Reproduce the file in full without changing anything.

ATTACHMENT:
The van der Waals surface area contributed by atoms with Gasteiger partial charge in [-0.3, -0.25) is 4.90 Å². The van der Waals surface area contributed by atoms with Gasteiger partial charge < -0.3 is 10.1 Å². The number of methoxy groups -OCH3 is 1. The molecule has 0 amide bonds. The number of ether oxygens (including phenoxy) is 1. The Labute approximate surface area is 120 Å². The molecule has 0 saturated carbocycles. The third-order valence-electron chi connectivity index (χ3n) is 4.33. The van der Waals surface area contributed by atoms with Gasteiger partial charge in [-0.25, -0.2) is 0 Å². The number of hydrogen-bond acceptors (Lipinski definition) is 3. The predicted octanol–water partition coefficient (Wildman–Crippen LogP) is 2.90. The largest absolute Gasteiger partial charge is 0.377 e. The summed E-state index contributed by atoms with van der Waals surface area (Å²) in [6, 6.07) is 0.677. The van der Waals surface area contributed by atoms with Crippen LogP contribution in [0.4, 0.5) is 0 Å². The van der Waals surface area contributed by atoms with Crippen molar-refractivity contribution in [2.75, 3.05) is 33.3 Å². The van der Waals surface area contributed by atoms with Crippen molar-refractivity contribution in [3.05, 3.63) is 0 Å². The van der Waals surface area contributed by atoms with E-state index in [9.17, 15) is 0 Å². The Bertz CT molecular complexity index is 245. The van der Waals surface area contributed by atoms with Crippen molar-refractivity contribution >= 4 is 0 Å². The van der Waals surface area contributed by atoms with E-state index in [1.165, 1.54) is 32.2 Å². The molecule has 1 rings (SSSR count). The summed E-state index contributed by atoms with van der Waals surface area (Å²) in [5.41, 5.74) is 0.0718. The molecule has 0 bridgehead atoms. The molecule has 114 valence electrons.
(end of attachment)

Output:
The van der Waals surface area contributed by atoms with Gasteiger partial charge in [-0.3, -0.25) is 4.90 Å². The van der Waals surface area contributed by atoms with Gasteiger partial charge < -0.3 is 10.1 Å². The number of methoxy groups -OCH3 is 1. The molecule has 0 amide bonds. The number of ether oxygens (including phenoxy) is 1. The Labute approximate surface area is 120 Å². The molecule has 0 saturated carbocycles. The third-order valence-electron chi connectivity index (χ3n) is 4.33. The van der Waals surface area contributed by atoms with Gasteiger partial charge in [-0.25, -0.2) is 0 Å². The number of hydrogen-bond acceptors (Lipinski definition) is 3. The predicted octanol–water partition coefficient (Wildman–Crippen LogP) is 2.90. The largest absolute Gasteiger partial charge is 0.377 e. The summed E-state index contributed by atoms with van der Waals surface area (Å²) in [6, 6.07) is 0.677. The van der Waals surface area contributed by atoms with Crippen LogP contribution in [0.4, 0.5) is 0 Å². The van der Waals surface area contributed by atoms with Crippen molar-refractivity contribution in [2.75, 3.05) is 33.3 Å². The van der Waals surface area contributed by atoms with Crippen molar-refractivity contribution in [3.05, 3.63) is 0 Å². The van der Waals surface area contributed by atoms with E-state index in [9.17, 15) is 0 Å². The Bertz CT molecular complexity index is 245. The van der Waals surface area contributed by atoms with Crippen molar-refractivity contribution >= 4 is 0 Å². The van der Waals surface area contributed by atoms with E-state index in [1.165, 1.54) is 32.2 Å². The molecule has 1 rings (SSSR count). The summed E-state index contributed by atoms with van der Waals surface area (Å²) in [5.41, 5.74) is 0.0718. The molecule has 0 bridgehead atoms. The molecule has 114 valence electrons.